Naming a child born out of wedlock

Fulton 1 Click on the images to expand them.

I was recently asked a question about how surnames were assigned to illegitimate children born in the seventeenth century: Was the surname of the father, or the mother, given to the child? Since illegitimate births were uncommon in New England during the 1600s (about 92% of first children born through 1680 were delivered nine months or more after their parents’ marriage), the illegitimate child could have been given the surname of the mother OR the father, depending on the circumstances. Typically, the illegitimate child would assume the surname of the mother when the identity of the father was unknown. For example, Elizabeth Pederick was the illegitimate daughter of Elizabeth Pederick, baptized in Marblehead 9 December 1694. No father was listed.

Fulton 2However, if the identities of both parents were known, the child’s birth record would be filed under the surname of the father, while still indicating the name of the father and the mother. For example, Ben Naomie Abbot was the illegitimate daughter of Benjamin Abbot and Naomie Lovejoy, born in 1684 in Andover, Massachusetts.

Fulton 3In other circumstances, the illegitimate child could have been given the surname of the mother, then, later, the surname of the father (or step-father). For example, Abilene Barnard, the illegitimate daughter of the widow Sarah Barnard, was born on 24 August 1686. The record specifically states that Abilene was born out of the state of marriage.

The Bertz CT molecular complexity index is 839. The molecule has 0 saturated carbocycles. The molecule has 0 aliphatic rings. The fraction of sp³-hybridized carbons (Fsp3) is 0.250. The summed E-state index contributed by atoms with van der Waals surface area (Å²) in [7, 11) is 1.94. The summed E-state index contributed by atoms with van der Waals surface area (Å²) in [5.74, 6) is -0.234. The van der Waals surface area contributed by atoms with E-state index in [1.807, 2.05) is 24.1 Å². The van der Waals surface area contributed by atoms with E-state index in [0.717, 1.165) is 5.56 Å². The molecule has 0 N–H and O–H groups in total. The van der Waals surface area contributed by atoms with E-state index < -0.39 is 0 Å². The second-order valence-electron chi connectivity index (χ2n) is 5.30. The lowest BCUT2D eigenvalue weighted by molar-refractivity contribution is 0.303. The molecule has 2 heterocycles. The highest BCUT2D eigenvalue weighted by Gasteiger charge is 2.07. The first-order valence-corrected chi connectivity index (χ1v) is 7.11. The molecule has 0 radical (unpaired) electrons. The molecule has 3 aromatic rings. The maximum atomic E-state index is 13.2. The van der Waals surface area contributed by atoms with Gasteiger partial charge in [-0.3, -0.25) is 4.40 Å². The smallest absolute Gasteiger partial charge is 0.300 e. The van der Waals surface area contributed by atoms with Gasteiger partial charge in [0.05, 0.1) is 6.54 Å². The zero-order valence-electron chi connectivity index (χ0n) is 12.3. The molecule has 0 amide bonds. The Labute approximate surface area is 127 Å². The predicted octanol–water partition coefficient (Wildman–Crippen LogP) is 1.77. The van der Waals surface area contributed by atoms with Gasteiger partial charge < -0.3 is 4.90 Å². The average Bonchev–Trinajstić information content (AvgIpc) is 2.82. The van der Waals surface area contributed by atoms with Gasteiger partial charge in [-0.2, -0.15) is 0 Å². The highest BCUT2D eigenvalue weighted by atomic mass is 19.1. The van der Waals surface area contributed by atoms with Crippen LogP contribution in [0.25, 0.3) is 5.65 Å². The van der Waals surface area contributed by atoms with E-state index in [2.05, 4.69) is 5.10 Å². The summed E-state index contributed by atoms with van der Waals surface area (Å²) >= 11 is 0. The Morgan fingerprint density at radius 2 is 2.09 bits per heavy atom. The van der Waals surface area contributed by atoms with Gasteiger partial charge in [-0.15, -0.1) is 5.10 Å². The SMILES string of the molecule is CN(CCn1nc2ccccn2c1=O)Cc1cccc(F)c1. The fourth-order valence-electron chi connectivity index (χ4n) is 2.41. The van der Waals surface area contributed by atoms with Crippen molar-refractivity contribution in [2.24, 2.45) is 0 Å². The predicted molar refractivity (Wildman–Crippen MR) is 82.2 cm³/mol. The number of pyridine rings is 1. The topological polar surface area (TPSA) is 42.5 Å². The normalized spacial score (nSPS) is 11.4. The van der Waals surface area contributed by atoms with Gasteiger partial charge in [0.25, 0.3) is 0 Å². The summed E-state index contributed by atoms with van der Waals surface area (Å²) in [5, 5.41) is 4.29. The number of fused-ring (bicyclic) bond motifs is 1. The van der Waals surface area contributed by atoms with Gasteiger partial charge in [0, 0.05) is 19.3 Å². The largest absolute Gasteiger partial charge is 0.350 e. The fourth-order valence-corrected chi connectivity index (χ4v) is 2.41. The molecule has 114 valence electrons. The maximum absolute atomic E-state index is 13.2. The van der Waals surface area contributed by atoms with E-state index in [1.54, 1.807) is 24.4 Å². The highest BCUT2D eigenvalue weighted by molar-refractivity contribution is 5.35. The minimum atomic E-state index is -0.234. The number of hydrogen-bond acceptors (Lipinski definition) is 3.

Fulton 4Twenty-three days later, on 16 September 1686, Sarah Barnard married Richard Waite. This may point to evidence that the illegitimate child, Abilene Barnard, was the biological daughter of Richard Waite.

Fulton 5Later, on 14 March 1689/90, Abilene Waite, the daughter of Richard Waite, died.

While one cannot know based on these records whether Abilene Barnard/Waite was the biological daughter of Richard Waite or his step-daughter, the records do prove that illegitimate children could adopt a surname over time. To prove a more definitive connection between an illegitimate child and a (proposed) father, researchers should expand their research to include records such as probate records, pension files, or church records.

Lindsay Fulton

About Lindsay Fulton

Lindsay Fulton joined the Society in 2012, first a member of the Research Services team, and then a Genealogist in the Library. She has been the Director of Research Services since 2016. In addition to helping constituents with their research, Lindsay has also authored a Portable Genealogists on the topics of Applying to Lineage Societies, the United States Federal Census, 1790-1840 and the United States Federal Census, 1850-1940. She is a frequent contributor to the NEHGS blog, Vita-Brevis, and has appeared as a guest on the Extreme Genes radio program. Before, NEHGS, Lindsay worked at the National Archives and Records Administration in Waltham, Massachusetts, where she designed and implemented an original curriculum program exploring the Chinese Exclusion Era for elementary school students. She holds a B.A. from Merrimack College and M.A. from the University of Massachusetts-Boston.View all posts by Lindsay Fulton